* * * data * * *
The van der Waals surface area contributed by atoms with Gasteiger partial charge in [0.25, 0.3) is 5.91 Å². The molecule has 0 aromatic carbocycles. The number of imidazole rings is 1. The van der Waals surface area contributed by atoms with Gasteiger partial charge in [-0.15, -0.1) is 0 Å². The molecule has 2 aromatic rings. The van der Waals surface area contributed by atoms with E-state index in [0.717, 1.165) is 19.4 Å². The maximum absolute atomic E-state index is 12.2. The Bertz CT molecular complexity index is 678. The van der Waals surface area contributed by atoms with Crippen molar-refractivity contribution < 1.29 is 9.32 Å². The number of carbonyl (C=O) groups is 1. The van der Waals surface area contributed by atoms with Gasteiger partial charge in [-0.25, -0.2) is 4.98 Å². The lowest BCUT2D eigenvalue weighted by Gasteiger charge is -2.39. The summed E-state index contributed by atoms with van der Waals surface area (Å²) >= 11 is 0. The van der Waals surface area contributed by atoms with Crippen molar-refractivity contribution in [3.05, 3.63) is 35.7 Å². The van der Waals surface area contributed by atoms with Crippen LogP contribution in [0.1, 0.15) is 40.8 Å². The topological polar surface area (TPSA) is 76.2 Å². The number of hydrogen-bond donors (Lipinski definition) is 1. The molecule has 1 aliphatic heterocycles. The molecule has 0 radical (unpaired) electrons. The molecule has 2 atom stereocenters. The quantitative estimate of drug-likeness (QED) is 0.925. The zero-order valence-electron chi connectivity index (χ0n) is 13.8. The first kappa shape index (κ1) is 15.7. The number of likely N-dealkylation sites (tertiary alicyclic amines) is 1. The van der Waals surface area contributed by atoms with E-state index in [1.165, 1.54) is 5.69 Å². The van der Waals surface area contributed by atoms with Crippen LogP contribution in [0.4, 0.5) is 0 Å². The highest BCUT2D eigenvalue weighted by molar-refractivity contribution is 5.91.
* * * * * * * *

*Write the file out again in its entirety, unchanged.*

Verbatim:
The van der Waals surface area contributed by atoms with Gasteiger partial charge in [0.25, 0.3) is 5.91 Å². The molecule has 0 aromatic carbocycles. The number of imidazole rings is 1. The van der Waals surface area contributed by atoms with Gasteiger partial charge in [-0.15, -0.1) is 0 Å². The molecule has 2 aromatic rings. The van der Waals surface area contributed by atoms with E-state index in [0.717, 1.165) is 19.4 Å². The maximum absolute atomic E-state index is 12.2. The Bertz CT molecular complexity index is 678. The van der Waals surface area contributed by atoms with Crippen molar-refractivity contribution < 1.29 is 9.32 Å². The number of carbonyl (C=O) groups is 1. The van der Waals surface area contributed by atoms with Gasteiger partial charge in [-0.25, -0.2) is 4.98 Å². The lowest BCUT2D eigenvalue weighted by Gasteiger charge is -2.39. The summed E-state index contributed by atoms with van der Waals surface area (Å²) >= 11 is 0. The van der Waals surface area contributed by atoms with Crippen molar-refractivity contribution in [3.05, 3.63) is 35.7 Å². The van der Waals surface area contributed by atoms with Crippen LogP contribution in [0.1, 0.15) is 40.8 Å². The topological polar surface area (TPSA) is 76.2 Å². The number of hydrogen-bond donors (Lipinski definition) is 1. The molecule has 1 aliphatic heterocycles. The molecule has 0 radical (unpaired) electrons. The molecule has 2 atom stereocenters. The quantitative estimate of drug-likeness (QED) is 0.925. The zero-order valence-electron chi connectivity index (χ0n) is 13.8. The first kappa shape index (κ1) is 15.7. The number of likely N-dealkylation sites (tertiary alicyclic amines) is 1. The van der Waals surface area contributed by atoms with E-state index in [1.165, 1.54) is 5.69 Å². The van der Waals surface area contributed by atoms with Crippen LogP contribution in [0.4, 0.5) is 0 Å². The highest BCUT2D eigenvalue weighted by molar-refractivity contribution is 5.91.